Grow a healthy lawn for yourself by knowing the facts about fertilizer. Photo Credit: doortoriver
Every spring, soil in yards across the country finds itself turned over, tilled, and trenched in preparation for the long, temperate growing seasons that make much of North America such a vibrant place to live. As rewarding as these growing seasons may be, they require a lot of work from veggie-hungry homeowners looking to eat healthy, save money, and even help the environment.
In addition to those savings, a home gardener or landscaper can save water and time by choosing and spreading fertilizer. There is no universally applicable type of fertilizer. Which fertilizer is best depends on the type of soil (acidic, alkaline, sandy, clay, rocky, rich, or deficient). There are also fertilizers designed for vegetables, others for fruit, some which generally improve soil quality, and those formulated for specific plants.
Perhaps the biggest division in today's fertilizers is between organic and inorganic. Inorganic fertilizers contain chemical additives such as nitrogen, phosphorus, and potassium. While these materials do occur naturally, some plants enjoy or require a higher percentage -- hence the additives. Inorganic fertilizer is rated by the amount of the above additives contained within. Nitrogen encourages the growth of stems and leaves; phosphorus promotes flowers, fruits, tubers, and disease prevention; potassium in turn promotes protein production, resulting in thicker stems and leaves.
Inorganic fertilizers may also have chemicals in them designed to alter the soil's acidity level. For instance, aluminum sulfate or ammonium sulfate are added to increase acidity. Lime fertilizer alters the soil on the alkaline side.
Organic fertilizers will have zero additives and erase the risk of burning plants, contaminating ground water, and affecting surrounding plants, and they are generally more diverse. Organic fertilizers also have long-term benefits for soil quality. They usually contain compost, peat moss, wood ash, manure, even bat guano. Furthermore, homeowners can easily create their own fertilizer by maintaining a compost heap or bin utilizing most organic waste, from vegetable scraps to grass clippings. Over time (faster under the right conditions), this compost heap will decompose into a rich fertilizer that is something many gardens will need.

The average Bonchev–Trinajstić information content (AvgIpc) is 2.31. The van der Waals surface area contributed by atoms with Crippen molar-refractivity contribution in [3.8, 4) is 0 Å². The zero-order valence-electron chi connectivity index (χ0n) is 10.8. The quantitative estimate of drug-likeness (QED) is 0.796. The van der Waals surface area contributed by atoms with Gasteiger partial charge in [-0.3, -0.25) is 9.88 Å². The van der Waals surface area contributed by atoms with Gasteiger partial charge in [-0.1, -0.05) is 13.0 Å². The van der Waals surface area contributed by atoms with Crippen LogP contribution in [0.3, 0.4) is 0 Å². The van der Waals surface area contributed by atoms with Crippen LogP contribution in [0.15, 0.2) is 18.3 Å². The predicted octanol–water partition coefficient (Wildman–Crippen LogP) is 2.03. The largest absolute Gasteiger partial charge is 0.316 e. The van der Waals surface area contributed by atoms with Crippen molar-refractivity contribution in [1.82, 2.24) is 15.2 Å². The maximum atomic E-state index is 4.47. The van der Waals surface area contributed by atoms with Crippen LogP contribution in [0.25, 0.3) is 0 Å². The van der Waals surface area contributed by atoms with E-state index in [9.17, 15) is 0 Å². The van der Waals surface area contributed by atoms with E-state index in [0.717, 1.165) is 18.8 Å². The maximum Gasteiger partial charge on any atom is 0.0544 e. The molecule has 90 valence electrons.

Fertilizer should remain or be placed into a sealed bag for storage if at all possible. Even in the garage or shed, open fertilizer (such as that left in a spreader) will absorb moisture from the air and become hard to work with. Keeping fertilizer out of the spreader is especially important for inorganic fertilizer because it will cake up in the spreader, apply unevenly, and potentially burn the lawn or plants.
Fertilizer should always be stored out of the elements. The main point is to keep it dry and spreadable.
Especially with lawns, spreading fertilizer correctly is extremely important. Yellowing and streaks easily occur due to improper spreading. At the least you'll see alternating light and dark streaks on the lawn. There are two common types of spreaders (apart from hands and shovels): rotary and drop spreaders. A rotary spreader applies fertilizer in an arc (like a rotor sprinkler) by way of a rotating disc at the bottom of the hopper. Rotary spreaders are known for covering large areas but also have issues spreading the fertilizer evenly.
Drop spreaders distribute the fertilizer directly below the spreader itself. Also known as gravity spreaders, these are much more common among homeowners. They may require more time for spreading (not too much of an issue for most residential landscaping), but they spread more easily and evenly. For purposes of even spreading, it is important that the spreader and fertilizer remain dry. It is best not to use water to unclog or clean a spreader before using it.
Remodeling tweets and photos posted daily. Join Us on Twitter